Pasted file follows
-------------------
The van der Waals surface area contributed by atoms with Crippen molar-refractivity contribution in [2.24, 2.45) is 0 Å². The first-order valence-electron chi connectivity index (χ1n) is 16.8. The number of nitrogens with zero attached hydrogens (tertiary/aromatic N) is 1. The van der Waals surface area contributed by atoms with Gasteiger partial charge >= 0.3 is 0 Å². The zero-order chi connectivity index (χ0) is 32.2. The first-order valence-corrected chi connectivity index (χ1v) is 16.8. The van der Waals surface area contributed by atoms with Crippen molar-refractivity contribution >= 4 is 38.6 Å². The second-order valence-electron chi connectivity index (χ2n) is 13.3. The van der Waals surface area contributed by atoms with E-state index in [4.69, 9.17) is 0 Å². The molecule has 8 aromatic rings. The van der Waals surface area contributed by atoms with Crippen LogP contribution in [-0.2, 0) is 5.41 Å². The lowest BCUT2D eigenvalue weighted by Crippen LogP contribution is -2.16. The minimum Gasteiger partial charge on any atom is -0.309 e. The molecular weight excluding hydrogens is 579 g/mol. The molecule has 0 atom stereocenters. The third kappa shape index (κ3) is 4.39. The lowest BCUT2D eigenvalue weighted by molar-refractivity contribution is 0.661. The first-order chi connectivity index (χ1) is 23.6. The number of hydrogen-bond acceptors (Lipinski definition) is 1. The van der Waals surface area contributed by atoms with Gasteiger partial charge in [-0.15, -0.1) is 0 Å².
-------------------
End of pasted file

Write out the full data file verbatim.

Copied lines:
The van der Waals surface area contributed by atoms with Crippen molar-refractivity contribution in [2.24, 2.45) is 0 Å². The first-order valence-electron chi connectivity index (χ1n) is 16.8. The number of nitrogens with zero attached hydrogens (tertiary/aromatic N) is 1. The van der Waals surface area contributed by atoms with Gasteiger partial charge >= 0.3 is 0 Å². The zero-order chi connectivity index (χ0) is 32.2. The first-order valence-corrected chi connectivity index (χ1v) is 16.8. The van der Waals surface area contributed by atoms with Crippen molar-refractivity contribution >= 4 is 38.6 Å². The second-order valence-electron chi connectivity index (χ2n) is 13.3. The van der Waals surface area contributed by atoms with E-state index in [4.69, 9.17) is 0 Å². The molecule has 8 aromatic rings. The van der Waals surface area contributed by atoms with Crippen LogP contribution in [-0.2, 0) is 5.41 Å². The lowest BCUT2D eigenvalue weighted by Crippen LogP contribution is -2.16. The minimum Gasteiger partial charge on any atom is -0.309 e. The molecular weight excluding hydrogens is 579 g/mol. The molecule has 0 atom stereocenters. The third kappa shape index (κ3) is 4.39. The lowest BCUT2D eigenvalue weighted by molar-refractivity contribution is 0.661. The first-order chi connectivity index (χ1) is 23.6. The number of hydrogen-bond acceptors (Lipinski definition) is 1. The van der Waals surface area contributed by atoms with Gasteiger partial charge in [-0.15, -0.1) is 0 Å².